Now, debt is my supportive angel. We’ll never be in debt again; I’ve made sure of that. But I still look back, smile and think that if I were able to do this, I can do anything.

So you see, I know a thing or two about debt.

I also know about being debt free. To me being debt free means beauty, freedom and opportunities.

It also means I stopped fearing:

  • My phone ringing;
  • Letters from the bank;
  • Losing our house;
  • Stealing my son’s future;
  • Older age; and
  • The drudgery of life itself.

Instead, I learned to love:

  • Buying flowers;
  • Watching our wealth grow;
  • Hustling; and
  • Dreaming about a great future with John.

If you are still reading, you are probably on first names with debt as well.

Are you ready to make your debt a memory of strength rather than a shadowy threat stalking your future?

Let me tell you; if I managed to pay off debt in such a short time, you can do it too. After all, I do belong to the ‘I can resist anything but temptation’ club.

“Okay, but what do you offer others don’t?” – you may ask.

Many pages have been filled with ‘advice’ on how to pay off debt. This, in a nutshell, boils down to telling you that paying off debt is easy; you only have to make sure that:

There is always money left in your account at the end of the month;

and

You throw it all on the debt without fail and until it’s gone.

That’s it. And in theory this is how it works; this is how we did it.

Still, in practice, too many people still in debt. In the UK alone, the level of household debt has increased by over 300 per cent between 1990 and 2013.

Experts have written a lot about how to pay off debt. Why are more people getting into even more debt?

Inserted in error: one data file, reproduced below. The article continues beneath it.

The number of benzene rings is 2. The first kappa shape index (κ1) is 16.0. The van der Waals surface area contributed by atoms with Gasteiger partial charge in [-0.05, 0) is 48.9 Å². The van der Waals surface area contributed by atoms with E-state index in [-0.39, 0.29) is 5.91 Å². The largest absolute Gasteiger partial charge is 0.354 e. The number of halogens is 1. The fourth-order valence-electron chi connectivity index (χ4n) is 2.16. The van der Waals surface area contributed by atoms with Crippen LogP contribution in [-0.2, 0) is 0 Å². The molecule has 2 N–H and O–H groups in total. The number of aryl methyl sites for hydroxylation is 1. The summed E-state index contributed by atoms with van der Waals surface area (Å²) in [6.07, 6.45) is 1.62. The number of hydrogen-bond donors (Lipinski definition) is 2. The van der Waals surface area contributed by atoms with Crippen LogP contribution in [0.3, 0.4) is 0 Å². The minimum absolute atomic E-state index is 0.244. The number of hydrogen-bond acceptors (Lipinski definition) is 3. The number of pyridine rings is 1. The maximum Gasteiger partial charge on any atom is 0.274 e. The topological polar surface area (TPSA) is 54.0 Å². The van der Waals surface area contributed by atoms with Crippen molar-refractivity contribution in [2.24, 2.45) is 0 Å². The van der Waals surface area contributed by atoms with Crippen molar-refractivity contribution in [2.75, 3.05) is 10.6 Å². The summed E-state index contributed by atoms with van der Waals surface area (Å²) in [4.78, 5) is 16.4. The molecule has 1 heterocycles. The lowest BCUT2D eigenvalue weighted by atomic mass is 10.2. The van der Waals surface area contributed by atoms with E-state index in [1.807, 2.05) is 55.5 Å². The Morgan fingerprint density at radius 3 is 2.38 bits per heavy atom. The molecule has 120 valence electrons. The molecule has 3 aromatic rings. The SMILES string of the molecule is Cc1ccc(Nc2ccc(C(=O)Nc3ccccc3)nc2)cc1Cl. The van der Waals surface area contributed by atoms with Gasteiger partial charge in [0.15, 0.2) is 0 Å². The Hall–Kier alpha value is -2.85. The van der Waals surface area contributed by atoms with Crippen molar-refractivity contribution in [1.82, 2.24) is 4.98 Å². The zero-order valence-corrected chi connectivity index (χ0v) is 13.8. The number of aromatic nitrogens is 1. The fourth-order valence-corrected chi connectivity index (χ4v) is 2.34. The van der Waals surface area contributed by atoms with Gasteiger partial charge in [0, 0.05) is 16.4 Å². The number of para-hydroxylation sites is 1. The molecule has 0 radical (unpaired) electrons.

And here is where I break with tradition (and the reason you should probably read what I’ve written and do what I say).

You see, to learn about paying off debt you need an ‘expert’ who knows.

To pay off your debt fast you need a ‘maverick’ who knows many things and has lived what they preach.

Because, paying off debt fast requires:

  • Knowledge and action;
  • Information and wisdom;
  • Innovation and experience; and
  • Inspiration and belief.

Most of all, it requires that you change your thinking and your approach to life.

This is what I offer you!

  • I offer the knowledge I gained and a blueprint of what we did.
  • I offer the information I collected and the wisdom to make sense of it.
  • I offer the experience of many who have paid their debt and the innovations we made.
  • I offer the inspiration of knowing that it is possible.
  • I also offer support without judgement and condescension.

Keep reading and taking action.

When you are finished with paying off debt, let me know – you’ll owe me a beer!

All you need to know about how to pay off debt

It is time to ‘grab the bull by the horns’, friend.

Or if you prefer, it is time to grab the debt by the balls and pay it all off. One thing that you have no time for – and I would have wasted my time writing this to offer you support – is continue to accumulate debt.

Because debt is a bit like carrying excess weight: it doesn’t stay still. You have a clear choice: you commit to positive change and lose it, or it keeps creeping up.

Do I have your attention?

Great. Now have your notebook and pen handy: this part is about the things you need to know, and the information you need to collect, so that you pay off debt fast; or pay off debt at all.

Six early warning signs that you are in too much debt

How could one be in too much debt and not know about it?

You may be surprised. Five years ago I had the feeling that all is not well with our finances; but did I know we have so much debt? No.

Here are the six signs that you may be in too much debt.

#1. You have ‘the feeling’: This is difficult to explain but before I even did my numbers I had a feeling that things are not right. My worry about money kept coming to the surface and I kept pushing it back. ‘The feeling’ is difficult to pinpoint but anyone who is in serious debt would instantly know what I am talking about.

#2. You don’t look at your financial statements: This is very common behaviour in people who have the feeling of impeding financial doom but don’t have the guts to check exactly how bad it is. I didn’t look at a financial statement for almost a decade; I know!